Integrating Diverse Knowledge Systems

By Christine Gaebel, Kate Larkin, Tina Dohna, Lea-Anne Henry, Tom Grove, Alyssa Stoller, Xiaoyu Fang, J. Murray Roberts

iAtlantic and Diverse Knowledge Systems

The Ocean Decade is an urgent call to action to enable an ‘accessible and inclusive ocean’ for all stakeholder groups globally. Recognising that all stakeholders have a stewardship role in ensuring the long-term sustainability of the global ocean, open sharing of data and information and co-design of ocean knowledge are critical. For the deep and open ocean, this is no small task. These ecosystems host rich and unique biodiversity, yet their remoteness makes them particularly arduous to access, and our knowledge is limited compared to shallower and coastal ecosystems. Indeed, undertaking offshore research is expensive, time consuming, and requires advanced technical capacity. Thus, how can we utilise the Ocean Decade to help make these traditionally non-accessible ecosystems accessible to all stakeholders?

The Horizon 2020 iAtlantic Project is an international, multi-disciplinary research project, which seeks to assess the health of deep-sea and open-ocean ecosystems across the entire Atlantic Ocean (see ECO Magazine’s Deep Sea 2020 edition). In addition to an ambitious scientific field programme to produce new data, iAtlantic is committed to exploring new ways to tap into non-traditional sources of data and knowledge, such as data collected from offshore industries, civil society, and local communities.

To focus iAtlantic’s work with data and knowledge beyond classic scientific data, a Diverse Knowledge Systems (DKS) Working Group was created. Such data can increase the resolution and coverage of data points, cross-validate scientific research, add further parameters, and extend scientific time-series with historical records, offering insights into past ecosystem functioning and behaviour in order to understand current and future trends. By extending the breadth of marine data and information sources, the knowledge created from these data can be co-designed with the diverse data providers. This can lead to more inclusivity and accessibility to knowledge, which helps foster a sense of co-ownership for the resulting marine management.

Figure 1 iAtlanticiAtlantic works closely with offshore industry, such as the oil and gas sector, in order to widen participation in ocean knowledge formation, increase the quantity of existing offshore data, and make deep and open Atlantic ecosystems more accessible. (Photo credit: Jan-Rune Smenes Reite)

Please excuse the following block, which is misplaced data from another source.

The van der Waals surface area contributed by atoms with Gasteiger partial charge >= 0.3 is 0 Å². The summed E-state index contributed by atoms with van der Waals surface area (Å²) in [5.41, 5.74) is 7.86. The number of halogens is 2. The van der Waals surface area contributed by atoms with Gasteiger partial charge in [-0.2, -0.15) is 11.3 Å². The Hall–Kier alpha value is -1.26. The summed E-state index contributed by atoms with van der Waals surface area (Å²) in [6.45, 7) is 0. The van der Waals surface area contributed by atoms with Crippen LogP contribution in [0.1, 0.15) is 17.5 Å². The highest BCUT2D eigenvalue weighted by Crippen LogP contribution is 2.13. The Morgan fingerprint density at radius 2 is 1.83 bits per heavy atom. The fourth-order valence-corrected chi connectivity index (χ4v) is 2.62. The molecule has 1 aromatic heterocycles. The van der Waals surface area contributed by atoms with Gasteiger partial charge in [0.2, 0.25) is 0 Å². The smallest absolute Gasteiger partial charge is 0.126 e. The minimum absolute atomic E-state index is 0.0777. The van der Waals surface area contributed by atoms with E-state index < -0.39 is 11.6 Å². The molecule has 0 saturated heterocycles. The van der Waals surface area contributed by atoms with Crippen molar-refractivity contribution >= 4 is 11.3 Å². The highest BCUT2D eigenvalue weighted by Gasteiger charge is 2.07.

Widening Knowledge through Industry Partnerships

In its endeavour to make the deep and open ocean more accessible and to widen the knowledge base for all, iAtlantic is working with diverse datasets collected from non-conventional sources. For example, iAtlantic has fostered positive relationships with offshore industry sectors, such as the oil and gas industry (Figure 1). These partnerships are crucial for ensuring ocean inclusivity and closely align with the fundamental objectives of the Ocean Decade.

Offshore industries such as fisheries, oil and gas, and the telecommunications sector operate a vast number of platforms and vessels globally and can play a crucial role in cost-effective data collection. However, industry data is often hampered by commercial sensitivities and lack of common standards, making these challenging to obtain. Through long-standing joint initiatives and by cultivating trusting and mutually beneficial cooperation, the spatial and temporal scope of ecosystem assessments in the deep and open ocean can be significantly upscaled.

These partnerships open the dialogue for potential data sharing through public data services, including PANGAEA and European Marine Observation and Data Network (EMODnet). A successful example of these efforts is iAtlantic’s cooperation with Petrobras Brazil, a multinational corporation in the petroleum industry, who has released relevant data from their industrial monitoring and exploration activities to project researchers. These partnerships help enable offshore industries to act as recognised contributors to sustainable development and ocean stewardship. This widens their participation in ocean science knowledge production, thereby increasing the availability of data, information, and knowledge of the deep and open ocean for all stakeholders.

Figure 2 iAtlanticDrone image of local researcher Andrew Stevenson of Whales Bermuda conducting his boat-based surveys of humpback whales at their stopover grounds off Bermuda. (Photo credit: Andrew Stevenson, Whales Bermuda)

Bringing in Local Ecological Knowledge